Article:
AMERICAN GHOST: POETS ON LIFE AFTER INDUSTRY
Accelerated by the Great Recession, late twentieth-century deindustrialization in the United States left many manufacturing cities, and their rural counterparts, economically battered by the experience of unprecedented joblessness, poverty, and depopulation. We characterize these locales as ghost towns, phantoms of a former glory, while often failing to acknowledge the people who fare the downturns and form the core of America's urban and rural cultures.
The nine poets represented in American Ghost: Poets on Life after Industry counter such myopia in verse, with thoughtful reflections on the real costs of industry and its dismantlement--community life, personal identity, cultural traditions, and the natural world--in Michigan, Ohio, Rhode Island, Washington, Wisconsin, and beyond. This intimate collection culls inspiration from personal and collective experience, found text, and oral history, as it speaks to the complicated humanity surviving amid so-called ruin. American Ghost asks us to consider: what will sustain us? How will we sustain each other?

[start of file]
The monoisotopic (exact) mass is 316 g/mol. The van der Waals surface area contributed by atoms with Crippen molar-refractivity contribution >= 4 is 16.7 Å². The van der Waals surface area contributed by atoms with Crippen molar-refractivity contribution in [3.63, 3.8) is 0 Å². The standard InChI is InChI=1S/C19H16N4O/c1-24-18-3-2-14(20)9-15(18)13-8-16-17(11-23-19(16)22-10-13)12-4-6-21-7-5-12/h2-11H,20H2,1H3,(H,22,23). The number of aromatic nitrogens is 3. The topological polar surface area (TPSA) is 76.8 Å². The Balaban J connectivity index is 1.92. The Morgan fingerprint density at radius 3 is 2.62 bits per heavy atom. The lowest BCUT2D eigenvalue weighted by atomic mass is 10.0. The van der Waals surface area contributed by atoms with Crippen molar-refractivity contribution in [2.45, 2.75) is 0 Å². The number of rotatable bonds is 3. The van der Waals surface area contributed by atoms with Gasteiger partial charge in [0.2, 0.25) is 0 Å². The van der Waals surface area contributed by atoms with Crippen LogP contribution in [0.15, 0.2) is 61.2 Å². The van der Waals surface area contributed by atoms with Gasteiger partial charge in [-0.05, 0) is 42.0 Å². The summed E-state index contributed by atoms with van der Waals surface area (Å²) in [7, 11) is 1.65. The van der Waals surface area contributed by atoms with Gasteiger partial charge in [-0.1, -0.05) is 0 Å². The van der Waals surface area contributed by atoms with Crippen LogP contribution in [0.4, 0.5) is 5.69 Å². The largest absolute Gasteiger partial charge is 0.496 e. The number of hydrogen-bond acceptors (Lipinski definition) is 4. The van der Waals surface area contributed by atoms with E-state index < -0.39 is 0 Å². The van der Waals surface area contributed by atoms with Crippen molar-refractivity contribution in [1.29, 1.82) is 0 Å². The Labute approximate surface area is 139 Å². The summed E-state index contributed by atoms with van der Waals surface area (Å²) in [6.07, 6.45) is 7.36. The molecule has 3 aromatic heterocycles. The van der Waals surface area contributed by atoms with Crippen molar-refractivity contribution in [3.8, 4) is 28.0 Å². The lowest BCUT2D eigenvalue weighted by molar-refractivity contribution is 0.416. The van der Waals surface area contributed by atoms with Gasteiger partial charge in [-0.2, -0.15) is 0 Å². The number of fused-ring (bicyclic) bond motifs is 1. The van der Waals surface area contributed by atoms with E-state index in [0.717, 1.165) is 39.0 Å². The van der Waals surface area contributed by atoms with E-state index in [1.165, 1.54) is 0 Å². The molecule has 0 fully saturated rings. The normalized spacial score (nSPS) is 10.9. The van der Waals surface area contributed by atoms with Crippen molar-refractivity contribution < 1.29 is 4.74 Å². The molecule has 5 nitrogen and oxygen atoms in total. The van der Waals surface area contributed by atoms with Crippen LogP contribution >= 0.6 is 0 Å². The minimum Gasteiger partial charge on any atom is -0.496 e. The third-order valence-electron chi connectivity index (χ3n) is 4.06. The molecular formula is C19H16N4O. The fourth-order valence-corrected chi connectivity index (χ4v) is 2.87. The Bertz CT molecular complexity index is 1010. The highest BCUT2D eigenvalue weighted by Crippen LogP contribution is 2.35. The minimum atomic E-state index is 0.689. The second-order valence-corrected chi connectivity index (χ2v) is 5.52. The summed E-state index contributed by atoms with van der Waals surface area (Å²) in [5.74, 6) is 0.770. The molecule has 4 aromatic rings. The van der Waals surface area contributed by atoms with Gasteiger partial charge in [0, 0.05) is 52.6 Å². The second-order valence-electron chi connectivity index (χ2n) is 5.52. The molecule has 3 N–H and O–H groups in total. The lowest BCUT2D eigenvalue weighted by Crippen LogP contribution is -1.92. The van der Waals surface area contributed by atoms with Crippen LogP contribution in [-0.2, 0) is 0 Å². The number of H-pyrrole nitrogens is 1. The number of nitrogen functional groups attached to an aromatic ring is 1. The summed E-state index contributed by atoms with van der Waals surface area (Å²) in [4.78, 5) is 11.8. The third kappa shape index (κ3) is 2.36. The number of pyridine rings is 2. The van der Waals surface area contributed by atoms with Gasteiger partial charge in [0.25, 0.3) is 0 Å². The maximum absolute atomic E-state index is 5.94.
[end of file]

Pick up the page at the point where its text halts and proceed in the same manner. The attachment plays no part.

POEMS BY b: william bearhart, Suzette Bishop, Anne Gorrick, Randall Horton Denise Miller, Ruby Murray, Kate Schapira, Lillien Waller, Deborah Woodard. Photographs by Ruby Murray and Valaurian Waller.
Lillien Waller was born and raised in Detroit, Michigan. She studied English literature at the University of Michigan and received her MFA in poetry from Sarah Lawrence College. She also holds degrees from the New School for Social Research and Emory University. She has been a Cave Canem Fellow, a member of the Sisters of Color Writers Collective (SOC), and has been nominated for a Pushcart Prize. Her poems have appeared in journals and the anthology Sisterfire: Black Womanist Fiction and Poetry (HarperCollins). She is currently working on a collection of poems exploring family and community life in Detroit in the wake of the 1967 riots. She lives in Harlem, New York.